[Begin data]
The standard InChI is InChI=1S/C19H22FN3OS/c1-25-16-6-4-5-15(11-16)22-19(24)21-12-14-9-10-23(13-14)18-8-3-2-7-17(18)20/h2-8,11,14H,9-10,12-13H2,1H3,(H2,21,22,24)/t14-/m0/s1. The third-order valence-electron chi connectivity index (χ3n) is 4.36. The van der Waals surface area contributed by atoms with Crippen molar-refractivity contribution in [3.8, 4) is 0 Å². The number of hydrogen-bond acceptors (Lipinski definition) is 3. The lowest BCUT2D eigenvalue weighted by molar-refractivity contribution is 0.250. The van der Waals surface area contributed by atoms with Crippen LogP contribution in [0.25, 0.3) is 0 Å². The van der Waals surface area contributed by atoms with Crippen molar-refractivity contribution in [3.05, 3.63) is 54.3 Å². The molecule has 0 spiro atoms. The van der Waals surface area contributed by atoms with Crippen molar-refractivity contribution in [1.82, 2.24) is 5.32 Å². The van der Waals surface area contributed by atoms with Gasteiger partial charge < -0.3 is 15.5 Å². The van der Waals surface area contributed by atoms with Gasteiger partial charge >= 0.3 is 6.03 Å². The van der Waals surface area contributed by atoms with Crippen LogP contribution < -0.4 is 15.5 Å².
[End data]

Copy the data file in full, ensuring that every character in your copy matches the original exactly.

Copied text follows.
The standard InChI is InChI=1S/C19H22FN3OS/c1-25-16-6-4-5-15(11-16)22-19(24)21-12-14-9-10-23(13-14)18-8-3-2-7-17(18)20/h2-8,11,14H,9-10,12-13H2,1H3,(H2,21,22,24)/t14-/m0/s1. The third-order valence-electron chi connectivity index (χ3n) is 4.36. The van der Waals surface area contributed by atoms with Crippen molar-refractivity contribution in [3.8, 4) is 0 Å². The number of hydrogen-bond acceptors (Lipinski definition) is 3. The lowest BCUT2D eigenvalue weighted by molar-refractivity contribution is 0.250. The van der Waals surface area contributed by atoms with Crippen LogP contribution in [0.25, 0.3) is 0 Å². The van der Waals surface area contributed by atoms with Crippen molar-refractivity contribution in [3.05, 3.63) is 54.3 Å². The molecule has 0 spiro atoms. The van der Waals surface area contributed by atoms with Crippen molar-refractivity contribution in [1.82, 2.24) is 5.32 Å². The van der Waals surface area contributed by atoms with Gasteiger partial charge < -0.3 is 15.5 Å². The van der Waals surface area contributed by atoms with Gasteiger partial charge >= 0.3 is 6.03 Å². The van der Waals surface area contributed by atoms with Crippen LogP contribution < -0.4 is 15.5 Å².